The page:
It does not take Cleveland long to realize there is something very odd about Story, who spends the movie either naked, or in one of his long shirts, and who is calmest when holed up in the shower with water running over her. Through the mother of one of his tenants, he learns about the sea nymph legend. He quickly applies it to Story, for whom he starts to feel almost fatherly affection.

Shyamalan generally succeeds in making us suspend disbelief. He does it by using atypical and oddball characters. After each of them has a chance to meet Story, they seem eager to suspend skepticism too and do not seem to mind helping her out. Unfortunately, Story is largely as ignorant of what she is supposed to do to help humanity as the rest of them. Details emerge slowly through the tale conveyed by the mother of Young-Soon Choi (Cindy Cheung), one of the tenants. Young-Soon, a brassy, university attending student has to translate the story for Cleveland, often in hysterically funny ways (such as over a cell phone from a nightclub). None of it makes much sense as Cleveland tries to figure out who play roles such as “The Guild” and “The Guardian” from the legend. Somehow, he has to find those in the apartment complex who are meant to play these roles. Even so on the final night when Story must return to the underworld while risking death from a nasty beast that lives in the bushes (but can only be seen in a mirror), it’s touch and go. Mistakes happen, the story is misinterpreted, and roles must switch in a rather dynamic fashion as they try both to return Story to her world, save themselves and, oh, save humanity too. Thanks to the uniformly excellent acting and the truly strange characters running around the apartment complex, you accept that clues can be found in a crossword puzzle or can be read by a kid from the alignment of cereal boxes. Just go with the flow! Shyamalan manages to accomplish this quite nicely.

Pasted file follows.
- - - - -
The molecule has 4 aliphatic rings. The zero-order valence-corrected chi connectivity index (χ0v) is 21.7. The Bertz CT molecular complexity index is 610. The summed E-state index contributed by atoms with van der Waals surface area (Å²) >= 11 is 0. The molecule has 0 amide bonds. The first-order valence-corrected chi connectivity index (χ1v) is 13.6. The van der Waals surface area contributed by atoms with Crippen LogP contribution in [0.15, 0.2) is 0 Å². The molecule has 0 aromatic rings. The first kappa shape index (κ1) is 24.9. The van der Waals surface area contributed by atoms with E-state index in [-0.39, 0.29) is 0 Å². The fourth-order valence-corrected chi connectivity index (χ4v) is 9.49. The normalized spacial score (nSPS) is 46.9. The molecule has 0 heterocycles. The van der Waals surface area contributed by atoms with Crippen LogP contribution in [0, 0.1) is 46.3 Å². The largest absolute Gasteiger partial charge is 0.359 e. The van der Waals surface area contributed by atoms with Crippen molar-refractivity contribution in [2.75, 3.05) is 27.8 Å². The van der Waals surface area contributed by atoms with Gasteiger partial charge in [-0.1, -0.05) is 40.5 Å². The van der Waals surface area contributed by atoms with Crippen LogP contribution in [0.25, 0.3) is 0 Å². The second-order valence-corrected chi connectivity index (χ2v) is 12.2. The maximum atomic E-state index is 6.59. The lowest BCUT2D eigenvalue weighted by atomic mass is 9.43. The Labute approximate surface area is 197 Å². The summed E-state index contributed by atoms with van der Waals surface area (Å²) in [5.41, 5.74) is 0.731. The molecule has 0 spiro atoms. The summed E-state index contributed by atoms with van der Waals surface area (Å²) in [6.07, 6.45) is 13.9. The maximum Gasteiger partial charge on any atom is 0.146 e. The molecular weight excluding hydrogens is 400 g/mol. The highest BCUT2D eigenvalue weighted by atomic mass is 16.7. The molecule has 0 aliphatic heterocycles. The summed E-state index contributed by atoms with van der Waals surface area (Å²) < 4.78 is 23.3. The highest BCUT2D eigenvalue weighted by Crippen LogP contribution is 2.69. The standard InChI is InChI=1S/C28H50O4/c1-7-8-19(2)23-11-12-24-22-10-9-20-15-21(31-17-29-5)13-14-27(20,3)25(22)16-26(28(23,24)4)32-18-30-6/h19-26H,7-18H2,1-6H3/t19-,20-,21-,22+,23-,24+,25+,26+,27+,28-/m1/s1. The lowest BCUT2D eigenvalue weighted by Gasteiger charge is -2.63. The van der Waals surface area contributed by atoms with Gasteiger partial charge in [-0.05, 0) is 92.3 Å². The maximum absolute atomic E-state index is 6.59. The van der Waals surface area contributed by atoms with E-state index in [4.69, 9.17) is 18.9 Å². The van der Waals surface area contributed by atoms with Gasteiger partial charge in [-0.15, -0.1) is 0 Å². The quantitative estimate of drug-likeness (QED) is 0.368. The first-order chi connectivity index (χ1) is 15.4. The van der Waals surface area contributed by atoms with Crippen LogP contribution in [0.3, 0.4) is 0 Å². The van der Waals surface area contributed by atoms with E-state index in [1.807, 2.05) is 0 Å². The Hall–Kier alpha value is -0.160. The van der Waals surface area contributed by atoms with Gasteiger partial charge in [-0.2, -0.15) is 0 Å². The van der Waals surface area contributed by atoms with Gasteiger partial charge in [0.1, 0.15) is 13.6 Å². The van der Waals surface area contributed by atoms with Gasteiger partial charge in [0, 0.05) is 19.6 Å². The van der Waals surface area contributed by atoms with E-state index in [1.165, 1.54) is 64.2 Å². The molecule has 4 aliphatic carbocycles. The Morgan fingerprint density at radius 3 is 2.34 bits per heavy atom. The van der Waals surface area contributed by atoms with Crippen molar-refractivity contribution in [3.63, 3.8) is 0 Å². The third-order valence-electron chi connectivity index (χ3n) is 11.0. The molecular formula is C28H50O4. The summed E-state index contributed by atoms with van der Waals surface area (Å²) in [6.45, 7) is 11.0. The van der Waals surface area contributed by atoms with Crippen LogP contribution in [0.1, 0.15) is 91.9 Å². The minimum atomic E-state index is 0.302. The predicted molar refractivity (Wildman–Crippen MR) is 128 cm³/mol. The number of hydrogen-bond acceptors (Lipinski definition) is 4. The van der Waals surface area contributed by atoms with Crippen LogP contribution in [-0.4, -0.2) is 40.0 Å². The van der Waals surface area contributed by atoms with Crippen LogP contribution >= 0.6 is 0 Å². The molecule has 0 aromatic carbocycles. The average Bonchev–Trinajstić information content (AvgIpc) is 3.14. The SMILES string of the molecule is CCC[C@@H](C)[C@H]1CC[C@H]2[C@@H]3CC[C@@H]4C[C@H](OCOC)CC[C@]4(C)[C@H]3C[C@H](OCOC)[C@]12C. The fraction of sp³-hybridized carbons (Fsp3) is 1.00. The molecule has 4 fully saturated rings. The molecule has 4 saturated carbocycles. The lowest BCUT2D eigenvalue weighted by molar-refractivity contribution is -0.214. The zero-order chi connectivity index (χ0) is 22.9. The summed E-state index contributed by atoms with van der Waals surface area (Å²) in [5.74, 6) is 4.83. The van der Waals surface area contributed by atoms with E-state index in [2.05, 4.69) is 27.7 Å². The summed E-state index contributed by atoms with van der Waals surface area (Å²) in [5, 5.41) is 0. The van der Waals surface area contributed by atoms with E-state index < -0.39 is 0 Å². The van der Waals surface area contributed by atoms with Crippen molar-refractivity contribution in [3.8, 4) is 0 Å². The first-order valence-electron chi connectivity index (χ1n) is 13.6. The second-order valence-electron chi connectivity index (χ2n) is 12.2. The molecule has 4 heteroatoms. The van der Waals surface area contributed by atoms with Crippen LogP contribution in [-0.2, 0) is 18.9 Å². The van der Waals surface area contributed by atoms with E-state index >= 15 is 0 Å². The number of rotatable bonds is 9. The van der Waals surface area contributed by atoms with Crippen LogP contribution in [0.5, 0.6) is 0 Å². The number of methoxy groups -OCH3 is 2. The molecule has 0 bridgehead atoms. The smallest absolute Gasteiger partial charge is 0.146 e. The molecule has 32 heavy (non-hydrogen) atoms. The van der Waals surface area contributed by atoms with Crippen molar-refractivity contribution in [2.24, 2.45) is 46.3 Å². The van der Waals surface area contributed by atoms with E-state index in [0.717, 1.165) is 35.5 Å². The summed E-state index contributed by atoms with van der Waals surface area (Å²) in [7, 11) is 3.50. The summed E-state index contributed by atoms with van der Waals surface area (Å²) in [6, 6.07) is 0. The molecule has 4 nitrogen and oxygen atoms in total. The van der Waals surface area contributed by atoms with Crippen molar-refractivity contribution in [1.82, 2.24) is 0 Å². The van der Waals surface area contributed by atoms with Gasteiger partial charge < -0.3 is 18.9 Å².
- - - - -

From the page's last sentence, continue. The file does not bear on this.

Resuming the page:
Still, there are aspects of the movie that are disconcerting and should give you pause. Was Harry Farber (played by Bob Balaban), the ultimate skeptical professor, actually devoured by the beast or not? How did Cleveland manage to hold his breath so long and find the vault under the swimming pool to retrieve the magic mud that Story needed to heal her wounds? (Yes, we do see him breathing air from an upturned glass, but sorry, that is not enough for the several minutes he spends underwater. In addition, you cannot see clearly underwater without a facemask, which he does not wear.) Is it necessary to cut to black so quickly at the end? Maybe this is part of Shyamalan’s film noir, but it does get annoying to leave so many plot points unexplained.